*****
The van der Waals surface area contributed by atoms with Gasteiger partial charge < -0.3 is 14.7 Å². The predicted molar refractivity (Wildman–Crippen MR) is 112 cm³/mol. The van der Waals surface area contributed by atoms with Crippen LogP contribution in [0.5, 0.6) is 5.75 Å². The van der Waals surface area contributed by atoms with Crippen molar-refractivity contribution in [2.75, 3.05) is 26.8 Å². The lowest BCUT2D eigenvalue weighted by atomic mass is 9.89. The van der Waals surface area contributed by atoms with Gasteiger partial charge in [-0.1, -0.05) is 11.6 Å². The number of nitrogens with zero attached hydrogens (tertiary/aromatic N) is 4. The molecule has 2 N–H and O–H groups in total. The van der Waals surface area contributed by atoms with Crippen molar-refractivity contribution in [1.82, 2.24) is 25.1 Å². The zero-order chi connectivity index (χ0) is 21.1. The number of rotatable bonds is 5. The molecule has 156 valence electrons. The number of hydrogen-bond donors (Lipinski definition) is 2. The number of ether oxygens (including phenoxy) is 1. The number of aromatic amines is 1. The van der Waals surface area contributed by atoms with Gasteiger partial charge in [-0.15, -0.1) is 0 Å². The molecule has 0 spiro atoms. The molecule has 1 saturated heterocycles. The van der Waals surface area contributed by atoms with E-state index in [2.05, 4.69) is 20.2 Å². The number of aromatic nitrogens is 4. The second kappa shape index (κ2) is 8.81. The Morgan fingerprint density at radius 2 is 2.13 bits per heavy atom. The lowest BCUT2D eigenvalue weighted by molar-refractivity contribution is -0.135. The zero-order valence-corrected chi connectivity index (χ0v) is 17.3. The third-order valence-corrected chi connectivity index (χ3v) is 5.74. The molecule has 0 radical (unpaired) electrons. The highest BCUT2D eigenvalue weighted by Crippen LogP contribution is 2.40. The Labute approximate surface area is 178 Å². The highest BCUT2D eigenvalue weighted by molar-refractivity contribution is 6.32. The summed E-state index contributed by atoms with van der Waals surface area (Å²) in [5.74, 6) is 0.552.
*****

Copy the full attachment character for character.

The van der Waals surface area contributed by atoms with Gasteiger partial charge < -0.3 is 14.7 Å². The predicted molar refractivity (Wildman–Crippen MR) is 112 cm³/mol. The van der Waals surface area contributed by atoms with Crippen LogP contribution in [0.5, 0.6) is 5.75 Å². The van der Waals surface area contributed by atoms with Crippen molar-refractivity contribution in [2.75, 3.05) is 26.8 Å². The lowest BCUT2D eigenvalue weighted by atomic mass is 9.89. The van der Waals surface area contributed by atoms with Gasteiger partial charge in [-0.1, -0.05) is 11.6 Å². The number of nitrogens with zero attached hydrogens (tertiary/aromatic N) is 4. The molecule has 2 N–H and O–H groups in total. The van der Waals surface area contributed by atoms with Crippen molar-refractivity contribution in [1.82, 2.24) is 25.1 Å². The zero-order chi connectivity index (χ0) is 21.1. The number of rotatable bonds is 5. The molecule has 156 valence electrons. The number of hydrogen-bond donors (Lipinski definition) is 2. The number of ether oxygens (including phenoxy) is 1. The number of aromatic amines is 1. The van der Waals surface area contributed by atoms with Gasteiger partial charge in [-0.15, -0.1) is 0 Å². The molecule has 0 spiro atoms. The molecule has 1 saturated heterocycles. The van der Waals surface area contributed by atoms with E-state index in [2.05, 4.69) is 20.2 Å². The number of aromatic nitrogens is 4. The second kappa shape index (κ2) is 8.81. The Morgan fingerprint density at radius 2 is 2.13 bits per heavy atom. The lowest BCUT2D eigenvalue weighted by molar-refractivity contribution is -0.135. The zero-order valence-corrected chi connectivity index (χ0v) is 17.3. The third-order valence-corrected chi connectivity index (χ3v) is 5.74. The molecule has 0 radical (unpaired) electrons. The highest BCUT2D eigenvalue weighted by Crippen LogP contribution is 2.40. The Labute approximate surface area is 178 Å². The highest BCUT2D eigenvalue weighted by molar-refractivity contribution is 6.32. The summed E-state index contributed by atoms with van der Waals surface area (Å²) in [5.74, 6) is 0.552.